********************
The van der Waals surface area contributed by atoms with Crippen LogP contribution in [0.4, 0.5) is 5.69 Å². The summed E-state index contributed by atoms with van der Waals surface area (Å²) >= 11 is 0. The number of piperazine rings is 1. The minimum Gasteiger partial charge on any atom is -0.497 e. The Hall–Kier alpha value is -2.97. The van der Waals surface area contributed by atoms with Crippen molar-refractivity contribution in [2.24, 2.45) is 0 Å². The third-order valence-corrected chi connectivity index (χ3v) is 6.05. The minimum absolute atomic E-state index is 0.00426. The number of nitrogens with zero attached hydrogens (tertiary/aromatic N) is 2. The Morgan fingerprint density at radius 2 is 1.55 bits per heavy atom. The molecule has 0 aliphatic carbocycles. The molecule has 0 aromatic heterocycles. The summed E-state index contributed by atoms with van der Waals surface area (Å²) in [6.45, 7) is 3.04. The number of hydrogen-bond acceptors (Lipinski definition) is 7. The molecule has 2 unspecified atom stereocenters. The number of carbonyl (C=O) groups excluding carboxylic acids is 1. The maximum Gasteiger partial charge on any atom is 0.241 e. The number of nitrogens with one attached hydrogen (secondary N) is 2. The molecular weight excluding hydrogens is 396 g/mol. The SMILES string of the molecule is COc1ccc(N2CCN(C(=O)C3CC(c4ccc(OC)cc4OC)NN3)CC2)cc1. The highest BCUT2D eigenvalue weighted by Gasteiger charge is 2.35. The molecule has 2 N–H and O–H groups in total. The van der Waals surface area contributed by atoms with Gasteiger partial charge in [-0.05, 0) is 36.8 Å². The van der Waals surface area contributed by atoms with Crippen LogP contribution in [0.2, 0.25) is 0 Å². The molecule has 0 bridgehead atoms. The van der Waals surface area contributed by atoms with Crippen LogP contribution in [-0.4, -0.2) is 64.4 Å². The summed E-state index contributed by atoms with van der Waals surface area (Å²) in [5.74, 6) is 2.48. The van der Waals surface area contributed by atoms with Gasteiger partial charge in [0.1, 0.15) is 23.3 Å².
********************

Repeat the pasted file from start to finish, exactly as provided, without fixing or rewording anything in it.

The van der Waals surface area contributed by atoms with Crippen LogP contribution in [0.4, 0.5) is 5.69 Å². The summed E-state index contributed by atoms with van der Waals surface area (Å²) >= 11 is 0. The number of piperazine rings is 1. The minimum Gasteiger partial charge on any atom is -0.497 e. The Hall–Kier alpha value is -2.97. The van der Waals surface area contributed by atoms with Crippen molar-refractivity contribution in [2.24, 2.45) is 0 Å². The third-order valence-corrected chi connectivity index (χ3v) is 6.05. The minimum absolute atomic E-state index is 0.00426. The number of nitrogens with zero attached hydrogens (tertiary/aromatic N) is 2. The Morgan fingerprint density at radius 2 is 1.55 bits per heavy atom. The molecule has 0 aliphatic carbocycles. The molecule has 0 aromatic heterocycles. The summed E-state index contributed by atoms with van der Waals surface area (Å²) in [6.45, 7) is 3.04. The number of hydrogen-bond acceptors (Lipinski definition) is 7. The molecule has 2 unspecified atom stereocenters. The number of carbonyl (C=O) groups excluding carboxylic acids is 1. The maximum Gasteiger partial charge on any atom is 0.241 e. The number of nitrogens with one attached hydrogen (secondary N) is 2. The molecular weight excluding hydrogens is 396 g/mol. The SMILES string of the molecule is COc1ccc(N2CCN(C(=O)C3CC(c4ccc(OC)cc4OC)NN3)CC2)cc1. The highest BCUT2D eigenvalue weighted by Gasteiger charge is 2.35. The molecule has 2 N–H and O–H groups in total. The van der Waals surface area contributed by atoms with Gasteiger partial charge in [-0.05, 0) is 36.8 Å². The van der Waals surface area contributed by atoms with Crippen LogP contribution in [0.2, 0.25) is 0 Å². The molecule has 0 bridgehead atoms. The van der Waals surface area contributed by atoms with Crippen LogP contribution in [-0.4, -0.2) is 64.4 Å². The summed E-state index contributed by atoms with van der Waals surface area (Å²) in [5.74, 6) is 2.48. The van der Waals surface area contributed by atoms with Gasteiger partial charge in [0.1, 0.15) is 23.3 Å².